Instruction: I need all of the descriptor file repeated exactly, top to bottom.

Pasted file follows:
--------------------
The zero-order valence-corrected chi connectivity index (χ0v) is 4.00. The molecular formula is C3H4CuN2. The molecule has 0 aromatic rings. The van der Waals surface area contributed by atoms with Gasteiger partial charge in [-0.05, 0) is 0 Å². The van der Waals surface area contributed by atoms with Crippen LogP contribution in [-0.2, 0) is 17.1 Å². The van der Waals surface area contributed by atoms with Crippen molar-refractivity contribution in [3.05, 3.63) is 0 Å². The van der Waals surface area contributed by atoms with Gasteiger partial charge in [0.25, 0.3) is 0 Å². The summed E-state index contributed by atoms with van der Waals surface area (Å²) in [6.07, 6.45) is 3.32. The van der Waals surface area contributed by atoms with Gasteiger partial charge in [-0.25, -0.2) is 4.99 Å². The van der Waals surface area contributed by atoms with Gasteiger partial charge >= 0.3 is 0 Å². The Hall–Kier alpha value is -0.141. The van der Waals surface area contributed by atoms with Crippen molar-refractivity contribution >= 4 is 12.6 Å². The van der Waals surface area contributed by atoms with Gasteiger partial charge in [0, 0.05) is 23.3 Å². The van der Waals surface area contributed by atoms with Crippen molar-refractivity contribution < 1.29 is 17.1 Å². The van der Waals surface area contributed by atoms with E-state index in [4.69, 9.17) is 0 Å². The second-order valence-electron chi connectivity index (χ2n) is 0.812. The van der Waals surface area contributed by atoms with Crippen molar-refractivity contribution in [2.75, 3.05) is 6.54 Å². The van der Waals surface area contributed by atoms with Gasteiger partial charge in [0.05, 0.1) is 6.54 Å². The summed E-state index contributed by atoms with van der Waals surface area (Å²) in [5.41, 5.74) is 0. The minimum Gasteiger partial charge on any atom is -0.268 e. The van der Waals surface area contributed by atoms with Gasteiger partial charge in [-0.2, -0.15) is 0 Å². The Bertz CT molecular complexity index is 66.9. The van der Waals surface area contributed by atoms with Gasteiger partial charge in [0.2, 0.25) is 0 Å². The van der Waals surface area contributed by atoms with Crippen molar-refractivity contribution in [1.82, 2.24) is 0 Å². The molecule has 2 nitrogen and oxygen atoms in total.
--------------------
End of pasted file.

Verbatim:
The zero-order valence-corrected chi connectivity index (χ0v) is 4.00. The molecular formula is C3H4CuN2. The molecule has 0 aromatic rings. The van der Waals surface area contributed by atoms with Gasteiger partial charge in [-0.05, 0) is 0 Å². The van der Waals surface area contributed by atoms with Crippen LogP contribution in [-0.2, 0) is 17.1 Å². The van der Waals surface area contributed by atoms with Crippen molar-refractivity contribution in [3.05, 3.63) is 0 Å². The van der Waals surface area contributed by atoms with Gasteiger partial charge in [0.25, 0.3) is 0 Å². The summed E-state index contributed by atoms with van der Waals surface area (Å²) in [6.07, 6.45) is 3.32. The van der Waals surface area contributed by atoms with Gasteiger partial charge in [-0.25, -0.2) is 4.99 Å². The van der Waals surface area contributed by atoms with Gasteiger partial charge >= 0.3 is 0 Å². The Hall–Kier alpha value is -0.141. The van der Waals surface area contributed by atoms with Crippen molar-refractivity contribution >= 4 is 12.6 Å². The van der Waals surface area contributed by atoms with Gasteiger partial charge in [0, 0.05) is 23.3 Å². The van der Waals surface area contributed by atoms with Crippen molar-refractivity contribution < 1.29 is 17.1 Å². The van der Waals surface area contributed by atoms with E-state index in [4.69, 9.17) is 0 Å². The second-order valence-electron chi connectivity index (χ2n) is 0.812. The van der Waals surface area contributed by atoms with Crippen molar-refractivity contribution in [2.75, 3.05) is 6.54 Å². The van der Waals surface area contributed by atoms with Gasteiger partial charge in [0.05, 0.1) is 6.54 Å². The summed E-state index contributed by atoms with van der Waals surface area (Å²) in [5.41, 5.74) is 0. The minimum Gasteiger partial charge on any atom is -0.268 e. The van der Waals surface area contributed by atoms with Gasteiger partial charge in [-0.2, -0.15) is 0 Å². The Bertz CT molecular complexity index is 66.9. The van der Waals surface area contributed by atoms with Gasteiger partial charge in [0.2, 0.25) is 0 Å². The van der Waals surface area contributed by atoms with Crippen molar-refractivity contribution in [1.82, 2.24) is 0 Å². The molecule has 2 nitrogen and oxygen atoms in total.